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Monday, June 15, 2009

Spring On Cayuga!

Our thanks to everyone who came out for our Sunday, June 14 Eco-Cruise. Beautiful afternoon to think about spring on the lake, huh? Cayuga has been slow to warm up this year, and the succession of tiny (planktonic) plants and animals living in the water, as well as larger plant communities on the bottom, have responded accordingly. Here's what we observed:

Our first stop was off of the southwest shore, in 6 meters of water. Water clarity was running about 2.8 meters- a little less clear than last week, but not much. Not surprisingly, we collected samples of two species of aquatic plants growing from the bottom- native coontail, and non-native curly pondweed. The pondweed, in particular, is an early grower, and appeared to be about 1 meter tall.

Our second stop was out in the middle of the lake, where we found slightly better clarity - about 3.4 Meters. Clarity has been running 5-6 meters in recent weeks, so this is a little murkier than I might have expected; perhaps attributable to recent heavy rains. We measured temperatures in the mid-60s several meters below the surface for the first time this year, however, and green algae are responding with faster growth rates. Things are finally starting to pop! Tim Phillips conducted a full-depth temperature profile sample with Cornell's SCAMP unit- results are to the right: The plot indicates decreasing temperature as it moves to the left; note the rapid change between 5 and 10 meters.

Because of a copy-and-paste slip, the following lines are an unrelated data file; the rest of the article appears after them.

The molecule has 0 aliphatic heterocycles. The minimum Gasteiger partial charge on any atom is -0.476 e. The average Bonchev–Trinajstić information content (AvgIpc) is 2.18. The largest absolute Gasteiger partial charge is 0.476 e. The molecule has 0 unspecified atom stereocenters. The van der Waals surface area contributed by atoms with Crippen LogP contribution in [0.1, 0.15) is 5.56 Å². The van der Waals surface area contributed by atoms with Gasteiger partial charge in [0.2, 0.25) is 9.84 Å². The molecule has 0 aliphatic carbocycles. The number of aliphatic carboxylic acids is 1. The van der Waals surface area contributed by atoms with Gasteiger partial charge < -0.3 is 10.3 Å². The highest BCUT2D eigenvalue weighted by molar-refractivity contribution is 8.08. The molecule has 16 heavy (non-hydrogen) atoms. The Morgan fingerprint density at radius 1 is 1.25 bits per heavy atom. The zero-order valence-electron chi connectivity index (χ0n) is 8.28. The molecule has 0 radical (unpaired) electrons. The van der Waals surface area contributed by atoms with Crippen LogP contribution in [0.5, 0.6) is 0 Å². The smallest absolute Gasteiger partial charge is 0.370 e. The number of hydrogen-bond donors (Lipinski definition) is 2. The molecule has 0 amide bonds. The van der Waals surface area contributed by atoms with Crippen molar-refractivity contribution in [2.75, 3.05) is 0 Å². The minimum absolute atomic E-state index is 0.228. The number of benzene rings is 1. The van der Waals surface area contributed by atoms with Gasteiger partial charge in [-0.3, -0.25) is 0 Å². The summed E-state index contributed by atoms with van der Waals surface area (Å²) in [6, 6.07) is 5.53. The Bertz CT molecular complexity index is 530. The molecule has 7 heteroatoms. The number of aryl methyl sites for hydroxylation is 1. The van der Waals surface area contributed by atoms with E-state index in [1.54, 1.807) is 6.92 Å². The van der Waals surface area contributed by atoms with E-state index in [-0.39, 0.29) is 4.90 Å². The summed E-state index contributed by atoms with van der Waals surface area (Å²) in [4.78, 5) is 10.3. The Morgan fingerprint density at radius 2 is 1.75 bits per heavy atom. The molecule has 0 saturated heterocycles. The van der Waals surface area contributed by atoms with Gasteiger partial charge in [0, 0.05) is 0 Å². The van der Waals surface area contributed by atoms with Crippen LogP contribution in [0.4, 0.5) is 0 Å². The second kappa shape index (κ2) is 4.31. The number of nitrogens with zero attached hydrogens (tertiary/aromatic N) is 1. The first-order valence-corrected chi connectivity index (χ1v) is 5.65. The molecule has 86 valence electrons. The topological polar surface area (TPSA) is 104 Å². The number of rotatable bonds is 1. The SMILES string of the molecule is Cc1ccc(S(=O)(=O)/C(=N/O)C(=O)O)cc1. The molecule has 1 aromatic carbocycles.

Finally, we hit the southeast corner of the lake, near the East Shore Marina. Conditions were similar to other locations, but a quick aquatic plant dredge brought us a dense growth of curly pondweed (pictured to the right.), running over 2 meters tall. I would expect to see this plant breaking the surface in the next week or so! It will begin to fragment around July 4, and mats will float around the surface of the lake and disperse over the following week. Click on this photo to see more images of plants found in Cayuga Lake.

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